Former Alan Tudge media adviser alleges their affair was abusive

A former media adviser to cabinet minister Alan Tudge has described their affair as emotionally abusive and on one occasion physically abusive.

Rachelle Miller released a statement before addressing media in Parliament House on Thursday, saying she wanted to tell more of her story, which first became public in an ABC Four Corners program a year ago. She said she’s speaking out again in part because she wants the nation’s leaders to implement in full the recommendations from a review of parliamentary workplace culture.

Rachelle Miller and Alan Tudge arriving at the Midwinter Ball together in 2017.Credit:Alex Ellinghausen

“I am fully aware that a year ago I said my relationship with Minister Alan Tudge was a consensual relationship, but it’s more complicated than that,” she said in a statement on Wednesday.

“I was so ashamed, so humiliated, so scared, so exhausted. I told the small part of my story I was able to manage.

“There were times when he was kind, we had great conversations, we did a lot of amazing work together, through such tough times.

“But that happens in abusive relationships, as so many women know. You keep going back, hoping you’ll get the nice version.”

Ms Miller said the “bullying, intimidation, harassment” she experienced from Mr Tudge while at work destroyed her confidence in her own abilities.

“This relationship was defined by a significant power imbalance, it was an emotionally, and on one occasion, physically, abusive relationship,” she said.

Last November, Mr Tudge issued a statement admitting he had a relationship with Ms Miller while he was married to his wife.

“I regret my actions immensely and the hurt it caused my family,” he said. “I also regret the hurt that Ms Miller has experienced.”

Ms Miller on Thursday outlined an incident when she alleged she and Mr Tudge were Kalgoorlie for an announcement with then-prime minister Malcolm Turnbull and the minister took her to the hotel bar for a drink at the end of a long day.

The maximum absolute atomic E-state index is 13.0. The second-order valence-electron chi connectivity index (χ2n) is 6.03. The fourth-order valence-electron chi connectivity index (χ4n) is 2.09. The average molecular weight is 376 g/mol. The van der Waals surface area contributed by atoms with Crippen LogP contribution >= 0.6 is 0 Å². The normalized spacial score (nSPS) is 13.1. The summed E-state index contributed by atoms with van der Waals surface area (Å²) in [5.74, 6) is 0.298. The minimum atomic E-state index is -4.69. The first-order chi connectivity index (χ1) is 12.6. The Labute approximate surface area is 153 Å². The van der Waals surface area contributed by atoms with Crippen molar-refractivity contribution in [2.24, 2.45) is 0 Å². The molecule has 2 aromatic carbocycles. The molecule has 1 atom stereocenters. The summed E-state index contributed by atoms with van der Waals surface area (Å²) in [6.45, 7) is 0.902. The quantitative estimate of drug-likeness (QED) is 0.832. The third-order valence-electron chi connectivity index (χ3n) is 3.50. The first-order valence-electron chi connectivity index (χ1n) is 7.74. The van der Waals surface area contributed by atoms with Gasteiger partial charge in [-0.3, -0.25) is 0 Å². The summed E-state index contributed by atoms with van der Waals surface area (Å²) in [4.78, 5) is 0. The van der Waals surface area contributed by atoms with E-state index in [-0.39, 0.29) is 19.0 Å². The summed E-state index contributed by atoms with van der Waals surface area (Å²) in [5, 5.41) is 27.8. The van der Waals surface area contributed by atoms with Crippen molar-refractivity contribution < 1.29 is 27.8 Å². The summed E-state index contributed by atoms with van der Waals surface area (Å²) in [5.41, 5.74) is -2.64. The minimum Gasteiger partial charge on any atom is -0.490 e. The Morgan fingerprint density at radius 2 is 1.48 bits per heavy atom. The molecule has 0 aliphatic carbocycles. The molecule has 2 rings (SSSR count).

At 4am the next morning, she was woken by a phone call from a television producer wanting to get the minister on for an interview.

“I started to talk to her to arrange a time, but I was still half asleep. Then I felt someone kicking the side of my hip and leg as I tried to sit up in the bed,” Ms Miller said in her statement.

“It was the minister. He was furious, telling me to ‘get the fuck out of his bed’. I quickly told the producer I would call her back. I then realised I was completely naked.”

After she managed to get dressed, return to her room, organise a series of media interviews for Mr Tudge, she says she took a shower and “had a moment to think”.

“I could not remember a single thing from the night before. I don’t remember how we ended up in his room. I don’t remember leaving the bar. I don’t remember if we had sex. I didn’t know if we used protection. I still don’t. I was too afraid to ask him if he remembered,” she said.

Sex Discrimination Commissioner Kate Jenkins on Tuesday released a report on parliamentary workplace culture, which found one-third of workers surveyed had been sexually harassed, and a quarter of those by a parliamentarian.

It said the power imbalance, boys’ club culture, and “work hard, play hard” environment contributed to the problems.

Ms Miller said Parliament must implement Ms Jenkins’ 28 recommendations in full and called on Prime Minister Scott Morrison to show proper leadership.

“This is entirely a men’s issue, and specifically, the men in this building. The Liberal Party doesn’t have a women problem, it has a men problem,” she said.

“Labor have stayed quiet because they have just as many skeletons. The two major parties will work together when it comes to protecting each other.

“Unfortunately, it’s a sad reality that the perpetrators are the ones who must change the laws to make themselves accountable.”

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